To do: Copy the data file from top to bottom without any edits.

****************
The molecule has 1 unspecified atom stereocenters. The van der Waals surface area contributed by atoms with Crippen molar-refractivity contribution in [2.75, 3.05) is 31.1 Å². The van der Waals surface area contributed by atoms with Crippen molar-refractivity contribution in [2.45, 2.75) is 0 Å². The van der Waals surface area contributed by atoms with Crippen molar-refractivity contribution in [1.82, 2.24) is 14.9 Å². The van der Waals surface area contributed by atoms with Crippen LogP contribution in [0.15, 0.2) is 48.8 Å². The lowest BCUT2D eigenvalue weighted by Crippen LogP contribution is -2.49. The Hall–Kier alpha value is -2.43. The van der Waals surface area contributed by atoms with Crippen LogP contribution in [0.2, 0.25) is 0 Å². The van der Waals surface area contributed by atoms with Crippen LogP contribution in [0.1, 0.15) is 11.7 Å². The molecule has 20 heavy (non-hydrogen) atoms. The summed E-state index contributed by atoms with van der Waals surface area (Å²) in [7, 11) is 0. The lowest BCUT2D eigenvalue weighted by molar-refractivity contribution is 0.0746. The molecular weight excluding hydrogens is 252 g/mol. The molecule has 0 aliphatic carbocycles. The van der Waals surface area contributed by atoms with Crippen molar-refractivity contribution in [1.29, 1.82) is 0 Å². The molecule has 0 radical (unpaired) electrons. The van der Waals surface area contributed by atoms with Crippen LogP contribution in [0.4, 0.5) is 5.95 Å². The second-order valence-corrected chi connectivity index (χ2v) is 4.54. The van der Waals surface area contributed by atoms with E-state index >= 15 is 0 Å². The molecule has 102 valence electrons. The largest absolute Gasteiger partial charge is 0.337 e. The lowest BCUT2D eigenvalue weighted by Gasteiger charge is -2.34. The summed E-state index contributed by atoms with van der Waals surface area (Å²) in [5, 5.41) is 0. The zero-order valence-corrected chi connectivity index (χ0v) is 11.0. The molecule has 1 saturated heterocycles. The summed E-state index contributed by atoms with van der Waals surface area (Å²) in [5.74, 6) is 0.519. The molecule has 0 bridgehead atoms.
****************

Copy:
The molecule has 1 unspecified atom stereocenters. The van der Waals surface area contributed by atoms with Crippen molar-refractivity contribution in [2.75, 3.05) is 31.1 Å². The van der Waals surface area contributed by atoms with Crippen molar-refractivity contribution in [2.45, 2.75) is 0 Å². The van der Waals surface area contributed by atoms with Crippen molar-refractivity contribution in [1.82, 2.24) is 14.9 Å². The van der Waals surface area contributed by atoms with Crippen LogP contribution in [0.15, 0.2) is 48.8 Å². The lowest BCUT2D eigenvalue weighted by Crippen LogP contribution is -2.49. The Hall–Kier alpha value is -2.43. The van der Waals surface area contributed by atoms with Crippen LogP contribution in [0.2, 0.25) is 0 Å². The van der Waals surface area contributed by atoms with Crippen LogP contribution in [0.1, 0.15) is 11.7 Å². The molecule has 20 heavy (non-hydrogen) atoms. The summed E-state index contributed by atoms with van der Waals surface area (Å²) in [7, 11) is 0. The lowest BCUT2D eigenvalue weighted by molar-refractivity contribution is 0.0746. The molecular weight excluding hydrogens is 252 g/mol. The molecule has 0 aliphatic carbocycles. The van der Waals surface area contributed by atoms with Crippen molar-refractivity contribution in [1.29, 1.82) is 0 Å². The molecule has 0 radical (unpaired) electrons. The van der Waals surface area contributed by atoms with Crippen LogP contribution in [0.4, 0.5) is 5.95 Å². The second-order valence-corrected chi connectivity index (χ2v) is 4.54. The van der Waals surface area contributed by atoms with E-state index >= 15 is 0 Å². The molecule has 102 valence electrons. The largest absolute Gasteiger partial charge is 0.337 e. The lowest BCUT2D eigenvalue weighted by Gasteiger charge is -2.34. The summed E-state index contributed by atoms with van der Waals surface area (Å²) in [5, 5.41) is 0. The zero-order valence-corrected chi connectivity index (χ0v) is 11.0. The molecule has 1 saturated heterocycles. The summed E-state index contributed by atoms with van der Waals surface area (Å²) in [5.74, 6) is 0.519. The molecule has 0 bridgehead atoms.